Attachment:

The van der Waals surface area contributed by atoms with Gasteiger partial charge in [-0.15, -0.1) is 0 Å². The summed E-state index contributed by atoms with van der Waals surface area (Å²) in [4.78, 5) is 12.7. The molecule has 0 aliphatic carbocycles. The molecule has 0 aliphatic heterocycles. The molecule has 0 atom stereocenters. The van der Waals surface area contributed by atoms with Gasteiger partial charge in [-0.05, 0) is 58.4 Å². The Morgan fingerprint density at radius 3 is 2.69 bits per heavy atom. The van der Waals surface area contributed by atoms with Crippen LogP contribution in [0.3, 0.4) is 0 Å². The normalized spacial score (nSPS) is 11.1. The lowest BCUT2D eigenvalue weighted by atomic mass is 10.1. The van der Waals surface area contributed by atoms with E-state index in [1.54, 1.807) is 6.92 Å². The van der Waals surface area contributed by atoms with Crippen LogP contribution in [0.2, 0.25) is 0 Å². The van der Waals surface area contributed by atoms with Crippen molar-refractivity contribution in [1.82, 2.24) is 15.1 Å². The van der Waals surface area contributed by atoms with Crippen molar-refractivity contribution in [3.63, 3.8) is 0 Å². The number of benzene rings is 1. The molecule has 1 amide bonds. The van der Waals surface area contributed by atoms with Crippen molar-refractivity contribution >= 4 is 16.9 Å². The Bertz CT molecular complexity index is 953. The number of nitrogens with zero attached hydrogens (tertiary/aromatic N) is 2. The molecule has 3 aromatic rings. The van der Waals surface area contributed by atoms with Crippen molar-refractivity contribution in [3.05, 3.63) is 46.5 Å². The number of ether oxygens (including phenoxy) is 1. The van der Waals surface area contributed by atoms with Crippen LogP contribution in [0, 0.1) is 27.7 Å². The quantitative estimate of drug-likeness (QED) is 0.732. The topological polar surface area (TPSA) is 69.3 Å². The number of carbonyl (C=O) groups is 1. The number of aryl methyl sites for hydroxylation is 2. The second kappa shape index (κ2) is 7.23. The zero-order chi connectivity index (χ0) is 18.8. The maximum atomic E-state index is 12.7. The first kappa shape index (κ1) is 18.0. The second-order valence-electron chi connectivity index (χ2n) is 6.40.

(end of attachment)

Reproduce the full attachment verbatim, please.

The van der Waals surface area contributed by atoms with Gasteiger partial charge in [-0.15, -0.1) is 0 Å². The summed E-state index contributed by atoms with van der Waals surface area (Å²) in [4.78, 5) is 12.7. The molecule has 0 aliphatic carbocycles. The molecule has 0 aliphatic heterocycles. The molecule has 0 atom stereocenters. The van der Waals surface area contributed by atoms with Gasteiger partial charge in [-0.05, 0) is 58.4 Å². The Morgan fingerprint density at radius 3 is 2.69 bits per heavy atom. The van der Waals surface area contributed by atoms with Crippen LogP contribution in [0.3, 0.4) is 0 Å². The normalized spacial score (nSPS) is 11.1. The lowest BCUT2D eigenvalue weighted by atomic mass is 10.1. The van der Waals surface area contributed by atoms with E-state index in [1.54, 1.807) is 6.92 Å². The van der Waals surface area contributed by atoms with Crippen LogP contribution in [0.2, 0.25) is 0 Å². The van der Waals surface area contributed by atoms with Crippen molar-refractivity contribution in [1.82, 2.24) is 15.1 Å². The van der Waals surface area contributed by atoms with Crippen molar-refractivity contribution in [3.63, 3.8) is 0 Å². The number of benzene rings is 1. The molecule has 1 amide bonds. The van der Waals surface area contributed by atoms with Crippen molar-refractivity contribution >= 4 is 16.9 Å². The Bertz CT molecular complexity index is 953. The number of nitrogens with zero attached hydrogens (tertiary/aromatic N) is 2. The molecule has 3 aromatic rings. The van der Waals surface area contributed by atoms with Crippen molar-refractivity contribution in [3.05, 3.63) is 46.5 Å². The number of ether oxygens (including phenoxy) is 1. The van der Waals surface area contributed by atoms with Crippen LogP contribution in [0, 0.1) is 27.7 Å². The quantitative estimate of drug-likeness (QED) is 0.732. The topological polar surface area (TPSA) is 69.3 Å². The number of carbonyl (C=O) groups is 1. The number of aryl methyl sites for hydroxylation is 2. The second kappa shape index (κ2) is 7.23. The zero-order chi connectivity index (χ0) is 18.8. The maximum atomic E-state index is 12.7. The first kappa shape index (κ1) is 18.0. The second-order valence-electron chi connectivity index (χ2n) is 6.40.